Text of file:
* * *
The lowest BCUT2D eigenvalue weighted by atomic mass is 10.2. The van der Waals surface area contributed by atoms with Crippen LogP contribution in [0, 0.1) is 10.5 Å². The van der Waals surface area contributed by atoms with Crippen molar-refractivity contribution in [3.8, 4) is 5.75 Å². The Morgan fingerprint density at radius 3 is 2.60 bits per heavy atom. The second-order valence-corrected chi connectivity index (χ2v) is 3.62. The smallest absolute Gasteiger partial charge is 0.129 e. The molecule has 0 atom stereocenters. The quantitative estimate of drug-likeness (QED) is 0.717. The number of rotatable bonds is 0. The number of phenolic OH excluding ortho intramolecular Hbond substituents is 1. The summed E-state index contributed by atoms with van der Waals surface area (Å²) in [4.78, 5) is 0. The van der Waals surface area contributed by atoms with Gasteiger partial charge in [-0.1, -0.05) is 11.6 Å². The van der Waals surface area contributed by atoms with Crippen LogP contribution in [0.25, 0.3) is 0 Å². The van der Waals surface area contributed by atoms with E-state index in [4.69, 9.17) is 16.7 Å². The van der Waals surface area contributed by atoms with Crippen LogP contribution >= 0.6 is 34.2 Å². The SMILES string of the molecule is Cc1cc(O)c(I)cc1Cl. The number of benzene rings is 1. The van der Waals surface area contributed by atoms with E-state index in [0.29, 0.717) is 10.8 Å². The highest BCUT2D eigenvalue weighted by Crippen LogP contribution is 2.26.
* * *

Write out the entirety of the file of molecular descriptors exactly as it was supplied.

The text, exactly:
The lowest BCUT2D eigenvalue weighted by atomic mass is 10.2. The van der Waals surface area contributed by atoms with Crippen LogP contribution in [0, 0.1) is 10.5 Å². The van der Waals surface area contributed by atoms with Crippen molar-refractivity contribution in [3.8, 4) is 5.75 Å². The Morgan fingerprint density at radius 3 is 2.60 bits per heavy atom. The second-order valence-corrected chi connectivity index (χ2v) is 3.62. The smallest absolute Gasteiger partial charge is 0.129 e. The molecule has 0 atom stereocenters. The quantitative estimate of drug-likeness (QED) is 0.717. The number of rotatable bonds is 0. The number of phenolic OH excluding ortho intramolecular Hbond substituents is 1. The summed E-state index contributed by atoms with van der Waals surface area (Å²) in [4.78, 5) is 0. The van der Waals surface area contributed by atoms with Gasteiger partial charge in [-0.1, -0.05) is 11.6 Å². The van der Waals surface area contributed by atoms with Crippen LogP contribution in [0.25, 0.3) is 0 Å². The van der Waals surface area contributed by atoms with E-state index in [4.69, 9.17) is 16.7 Å². The van der Waals surface area contributed by atoms with Crippen LogP contribution >= 0.6 is 34.2 Å². The SMILES string of the molecule is Cc1cc(O)c(I)cc1Cl. The number of benzene rings is 1. The van der Waals surface area contributed by atoms with E-state index in [0.29, 0.717) is 10.8 Å². The highest BCUT2D eigenvalue weighted by Crippen LogP contribution is 2.26.